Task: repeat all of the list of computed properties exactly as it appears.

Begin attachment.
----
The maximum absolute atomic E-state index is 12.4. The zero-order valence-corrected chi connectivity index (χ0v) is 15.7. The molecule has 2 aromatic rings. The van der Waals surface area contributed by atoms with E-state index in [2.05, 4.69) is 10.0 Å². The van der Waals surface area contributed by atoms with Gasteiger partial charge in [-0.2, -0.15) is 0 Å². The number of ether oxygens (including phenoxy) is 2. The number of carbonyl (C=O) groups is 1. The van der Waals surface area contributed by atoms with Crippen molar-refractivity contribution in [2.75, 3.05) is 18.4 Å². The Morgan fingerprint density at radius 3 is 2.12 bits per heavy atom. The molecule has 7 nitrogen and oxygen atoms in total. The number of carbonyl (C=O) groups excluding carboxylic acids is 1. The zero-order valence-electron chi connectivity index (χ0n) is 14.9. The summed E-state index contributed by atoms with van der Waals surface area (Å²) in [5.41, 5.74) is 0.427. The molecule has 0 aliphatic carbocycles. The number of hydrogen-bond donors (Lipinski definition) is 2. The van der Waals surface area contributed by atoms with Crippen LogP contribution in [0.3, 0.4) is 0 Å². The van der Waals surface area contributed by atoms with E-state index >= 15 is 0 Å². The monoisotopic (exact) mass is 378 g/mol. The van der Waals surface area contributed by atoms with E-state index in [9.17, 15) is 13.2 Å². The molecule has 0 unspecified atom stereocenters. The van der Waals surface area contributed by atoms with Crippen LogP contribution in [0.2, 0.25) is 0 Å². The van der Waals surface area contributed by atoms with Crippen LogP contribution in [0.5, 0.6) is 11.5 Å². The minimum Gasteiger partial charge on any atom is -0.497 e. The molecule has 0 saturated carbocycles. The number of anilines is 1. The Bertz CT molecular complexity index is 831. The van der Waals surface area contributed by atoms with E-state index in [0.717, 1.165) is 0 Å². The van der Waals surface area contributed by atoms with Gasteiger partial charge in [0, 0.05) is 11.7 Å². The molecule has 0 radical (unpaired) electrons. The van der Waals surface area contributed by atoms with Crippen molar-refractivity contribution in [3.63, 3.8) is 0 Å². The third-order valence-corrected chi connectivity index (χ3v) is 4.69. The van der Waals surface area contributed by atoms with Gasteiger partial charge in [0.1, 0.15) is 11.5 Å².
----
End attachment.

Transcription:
The maximum absolute atomic E-state index is 12.4. The zero-order valence-corrected chi connectivity index (χ0v) is 15.7. The molecule has 2 aromatic rings. The van der Waals surface area contributed by atoms with E-state index in [2.05, 4.69) is 10.0 Å². The van der Waals surface area contributed by atoms with Gasteiger partial charge in [-0.2, -0.15) is 0 Å². The number of ether oxygens (including phenoxy) is 2. The number of carbonyl (C=O) groups is 1. The van der Waals surface area contributed by atoms with Crippen molar-refractivity contribution in [2.75, 3.05) is 18.4 Å². The Morgan fingerprint density at radius 3 is 2.12 bits per heavy atom. The molecule has 7 nitrogen and oxygen atoms in total. The number of carbonyl (C=O) groups excluding carboxylic acids is 1. The zero-order valence-electron chi connectivity index (χ0n) is 14.9. The summed E-state index contributed by atoms with van der Waals surface area (Å²) in [5.41, 5.74) is 0.427. The molecule has 0 aliphatic carbocycles. The number of hydrogen-bond donors (Lipinski definition) is 2. The van der Waals surface area contributed by atoms with Crippen LogP contribution in [0.3, 0.4) is 0 Å². The van der Waals surface area contributed by atoms with E-state index >= 15 is 0 Å². The monoisotopic (exact) mass is 378 g/mol. The van der Waals surface area contributed by atoms with E-state index in [9.17, 15) is 13.2 Å². The molecule has 0 unspecified atom stereocenters. The van der Waals surface area contributed by atoms with Crippen LogP contribution in [0.2, 0.25) is 0 Å². The van der Waals surface area contributed by atoms with Crippen LogP contribution in [0.5, 0.6) is 11.5 Å². The minimum Gasteiger partial charge on any atom is -0.497 e. The molecule has 0 saturated carbocycles. The number of anilines is 1. The Bertz CT molecular complexity index is 831. The van der Waals surface area contributed by atoms with E-state index in [0.717, 1.165) is 0 Å². The van der Waals surface area contributed by atoms with Gasteiger partial charge in [0, 0.05) is 11.7 Å². The molecule has 0 radical (unpaired) electrons. The van der Waals surface area contributed by atoms with Crippen molar-refractivity contribution in [3.63, 3.8) is 0 Å². The third-order valence-corrected chi connectivity index (χ3v) is 4.69. The van der Waals surface area contributed by atoms with Gasteiger partial charge in [0.1, 0.15) is 11.5 Å².